The group claim that vulnerability is their armour, where exactly is all of this vulnerability? It’s as if the lyrics have been generated by a Guardian designed algorithm, every red button issue of the day systematically addressed in the most predictable way imaginable. (…) The easiest way to gain popularity online of course, is simply to regurgitate what everybody else already believes. It’s in this way we’ve ended up in a freefall where meaningful self-expression is concerned. Terrified of making a wrong step in a world where people are regularly hung out to dry for not having the right beliefs, the right points of view, we have left ourselves marooned in a monoculture, and I purport that IDLES are the indie rock manifestation of this depressing trend. (…)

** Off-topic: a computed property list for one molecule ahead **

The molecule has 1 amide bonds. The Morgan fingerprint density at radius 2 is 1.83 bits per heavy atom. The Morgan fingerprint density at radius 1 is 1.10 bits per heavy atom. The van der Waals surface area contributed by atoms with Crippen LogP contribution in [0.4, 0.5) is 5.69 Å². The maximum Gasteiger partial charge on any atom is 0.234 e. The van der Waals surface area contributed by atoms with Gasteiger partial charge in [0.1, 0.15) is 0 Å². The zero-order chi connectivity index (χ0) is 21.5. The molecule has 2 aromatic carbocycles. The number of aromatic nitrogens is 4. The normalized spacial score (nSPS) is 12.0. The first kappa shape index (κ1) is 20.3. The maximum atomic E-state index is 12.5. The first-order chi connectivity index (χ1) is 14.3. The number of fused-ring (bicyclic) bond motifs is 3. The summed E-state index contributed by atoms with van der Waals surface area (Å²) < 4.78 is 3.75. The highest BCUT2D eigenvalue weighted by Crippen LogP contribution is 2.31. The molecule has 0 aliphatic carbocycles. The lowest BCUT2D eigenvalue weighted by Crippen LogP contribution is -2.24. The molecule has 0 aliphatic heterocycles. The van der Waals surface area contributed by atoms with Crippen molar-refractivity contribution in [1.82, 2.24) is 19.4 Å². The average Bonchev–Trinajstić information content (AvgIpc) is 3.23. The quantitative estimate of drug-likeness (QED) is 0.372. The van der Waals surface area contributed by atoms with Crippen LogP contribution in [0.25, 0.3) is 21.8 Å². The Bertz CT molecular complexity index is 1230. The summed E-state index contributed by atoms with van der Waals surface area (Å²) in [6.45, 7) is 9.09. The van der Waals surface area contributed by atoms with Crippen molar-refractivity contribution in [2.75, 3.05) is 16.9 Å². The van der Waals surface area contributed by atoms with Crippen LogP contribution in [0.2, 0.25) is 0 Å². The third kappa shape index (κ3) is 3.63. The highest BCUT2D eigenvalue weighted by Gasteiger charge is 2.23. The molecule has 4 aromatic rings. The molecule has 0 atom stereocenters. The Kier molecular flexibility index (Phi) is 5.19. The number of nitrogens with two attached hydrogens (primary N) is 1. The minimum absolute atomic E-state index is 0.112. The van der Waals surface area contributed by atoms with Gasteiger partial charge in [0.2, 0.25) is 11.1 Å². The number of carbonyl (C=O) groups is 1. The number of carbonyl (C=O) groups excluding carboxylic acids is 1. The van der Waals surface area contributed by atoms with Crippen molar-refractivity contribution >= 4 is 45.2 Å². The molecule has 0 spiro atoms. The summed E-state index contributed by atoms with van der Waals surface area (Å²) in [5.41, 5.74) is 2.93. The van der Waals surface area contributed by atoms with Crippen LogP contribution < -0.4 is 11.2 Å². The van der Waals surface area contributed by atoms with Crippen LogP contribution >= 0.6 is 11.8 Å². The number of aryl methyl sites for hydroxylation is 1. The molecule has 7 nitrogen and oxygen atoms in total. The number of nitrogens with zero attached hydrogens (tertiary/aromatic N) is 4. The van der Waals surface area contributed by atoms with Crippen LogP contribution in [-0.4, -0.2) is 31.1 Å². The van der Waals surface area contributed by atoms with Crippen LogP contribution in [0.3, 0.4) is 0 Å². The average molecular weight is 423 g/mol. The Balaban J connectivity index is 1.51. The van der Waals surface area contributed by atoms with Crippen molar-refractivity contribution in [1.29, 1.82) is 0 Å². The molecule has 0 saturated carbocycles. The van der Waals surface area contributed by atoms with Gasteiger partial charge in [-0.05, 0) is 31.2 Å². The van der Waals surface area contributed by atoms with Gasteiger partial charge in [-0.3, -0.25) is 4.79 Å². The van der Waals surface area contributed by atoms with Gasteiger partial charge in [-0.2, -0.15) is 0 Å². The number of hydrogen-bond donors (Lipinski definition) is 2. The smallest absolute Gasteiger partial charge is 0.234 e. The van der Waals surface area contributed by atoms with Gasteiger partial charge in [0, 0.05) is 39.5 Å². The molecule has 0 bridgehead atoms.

For me, politics in art are always incidental; it’s the ability to offer up a meaningful reflection of the world through the prism of personal experience that really counts. I didn’t realise the world I was growing up in was brimming with violence, racism, and misogyny, my brain had to normalise all that, it was the only way to get through it. I didn’t realise at the time how difficult all of that poison was going to be to expel later in my life, that I’d still be fucking my life up decades later because of it. My only faith has been in the redemptive power of art. It is through the black magic of art that pain becomes sensual pleasure, it is the only source of power open to one and all. It is my only reason for being. Utilising risk free, ready-made ideological fast food to inflate your own prestige – I consider a betrayal of that philosophy. If you want an album that’s actually about toxic masculinity, not just one that points a finger at it and exclaims ‘WRONG!’, why not try the Slim Shady LP or even Kanye West’s Yeezus? When an artist takes it upon themselves to chart in hideous detail the spiritual, moral and psychological cataclysm of our age unfolding within themselves, we stand the slightest chance of getting a good enough look at the mess we’re in to do something about it.“ (aus einem sehr lesenswerten, noch längeren Essay von Lias Saoudi für The Social)